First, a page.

Mississippi: Mississippi did not expand Medicaid. The five-year waiver request from Gov. Phil Bryant seeks to require nondisabled adults, including low-income parents and caretakers, to participate in at least 20 hours per week of “workforce training.” To be eligible, Medicaid beneficiaries must work, be self-employed, volunteer, or be in a drug treatment program, among other approved activities. If people don’t comply, they’ll be kicked off Medicaid.
Missouri: Missouri did not expand Medicaid. The Missouri Hospital Association has won a lawsuit against the Centers for Medicare & Medicaid Services (CMS) over a rule that deducts Medicare and commercial insurance reimbursements from total disproportionate-share hospital (DSH) allotments. U.S. District Judge Brian Wimes ruled that the agency exceeded its authority. State hospitals would have had to pay back $96 million for 2011 and 2012 alone. Expect more scrutiny on hospitals in light of this decision.
Montana: Montana expanded Medicaid, but with an approved 1115 waiver. Montana is one of many states that have proposed budget cuts to Medicaid. A new proposed rule, which would take effect April 1, would move the state’s addiction counseling from a needs-based system to a cap of 12 individual sessions. The rule may be retroactive, so expect audits to recoup if the rule passes.
Nebraska: Nebraska did not expand Medicaid. On March 7, 2018, advocates for Medicaid expansion launched a petition drive, “Insure the Good Life,” to place the expansion issue on the November 2018 general election ballot. State lawmakers have rejected the expansion measure the past five legislative attempts. Nebraska has paid millions to the federal government in the past few years for noncompliance. Many think it will owe millions more. Audits on providers will increase in Nebraska to compensate for money paid to the federal government – in all service types.
Nevada: Nevada did expand Medicaid. It paid the federal government roughly $4.1 million in 2017 to use HealthCare.gov. CMS also asked for 1.5 percent of the premium payments that were collected through its exchange last year, a percentage that will double in 2019. Nevada plans to cut its IT costs by replacing its use of HealthCare.gov with a new health insurance exchange in 2019. Pain management providers and pharmacies are the target of Medicaid audits here.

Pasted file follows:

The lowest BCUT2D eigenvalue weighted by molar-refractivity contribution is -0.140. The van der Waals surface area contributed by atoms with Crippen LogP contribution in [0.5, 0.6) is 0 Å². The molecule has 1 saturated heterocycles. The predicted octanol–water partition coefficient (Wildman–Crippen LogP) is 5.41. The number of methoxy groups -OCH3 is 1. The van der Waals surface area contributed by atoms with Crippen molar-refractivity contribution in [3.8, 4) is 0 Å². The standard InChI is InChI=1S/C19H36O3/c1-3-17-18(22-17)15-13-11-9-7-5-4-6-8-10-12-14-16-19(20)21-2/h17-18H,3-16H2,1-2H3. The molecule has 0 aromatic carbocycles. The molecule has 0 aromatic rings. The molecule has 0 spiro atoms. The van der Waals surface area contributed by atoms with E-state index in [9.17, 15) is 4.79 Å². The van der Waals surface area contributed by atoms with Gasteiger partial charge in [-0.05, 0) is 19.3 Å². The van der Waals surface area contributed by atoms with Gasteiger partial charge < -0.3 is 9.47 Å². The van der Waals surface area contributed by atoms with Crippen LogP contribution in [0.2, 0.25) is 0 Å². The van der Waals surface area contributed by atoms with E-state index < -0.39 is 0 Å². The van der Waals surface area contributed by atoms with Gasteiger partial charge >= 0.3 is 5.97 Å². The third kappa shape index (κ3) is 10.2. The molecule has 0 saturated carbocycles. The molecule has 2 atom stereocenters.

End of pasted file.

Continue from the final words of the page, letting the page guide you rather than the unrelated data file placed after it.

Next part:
New Hampshire: New Hampshire expanded Medicaid, but with an approved section 1115 waiver. On March 9, 2018, the New Hampshire Senate passed a bill to continue the state’s Medicaid expansion program. The legislation, which now heads to the House, would impose work requirements on members and utilize 5 percent of liquor revenues to cover the cost of expansion. The Senate voted to reauthorize the Medicaid program for five years and transition to managed care in 2019. The current expansion program, the New Hampshire Health Protection Program, covers about 50,000 individuals.
New Jersey: New Jersey expanded Medicaid. On March 13, 2018, Gov. Phil Murphy delivered his first budget address, unveiling a $37.4 billion budget with a projected surplus of $743 million. 2019 revenues are projected to grow by 5.7 percent from last year. Among the healthcare provisions are: a) close to $4.4 billion in state funds to provide healthcare to almost 1.8 million residents through New Jersey’s Medicaid program, NJ FamilyCare; b) $8.5 million to implement autism spectrum disorder services for Medicaid-eligible children and teens to help 10,000+ families with behavioral and physical supports; c) $11 million in state and federal funds to expand family planning services under NJ FamilyCare to residents at or below 200 percent of the federal poverty level; d) $252 million to fund the hospital Charity Care program; and e) $100 million to fund addiction initiatives (list not exhaustive).
New Mexico: New Mexico expanded Medicaid. The 15 behavioral healthcare providers that were put out of business in 2013 have filed lawsuits against the state. Speculation has it that after the election this year – likely taking Gov. Susana Martinez out of office – the providers may get compensated. New Mexico auditors are focused on the delivery of babies and services to the elderly.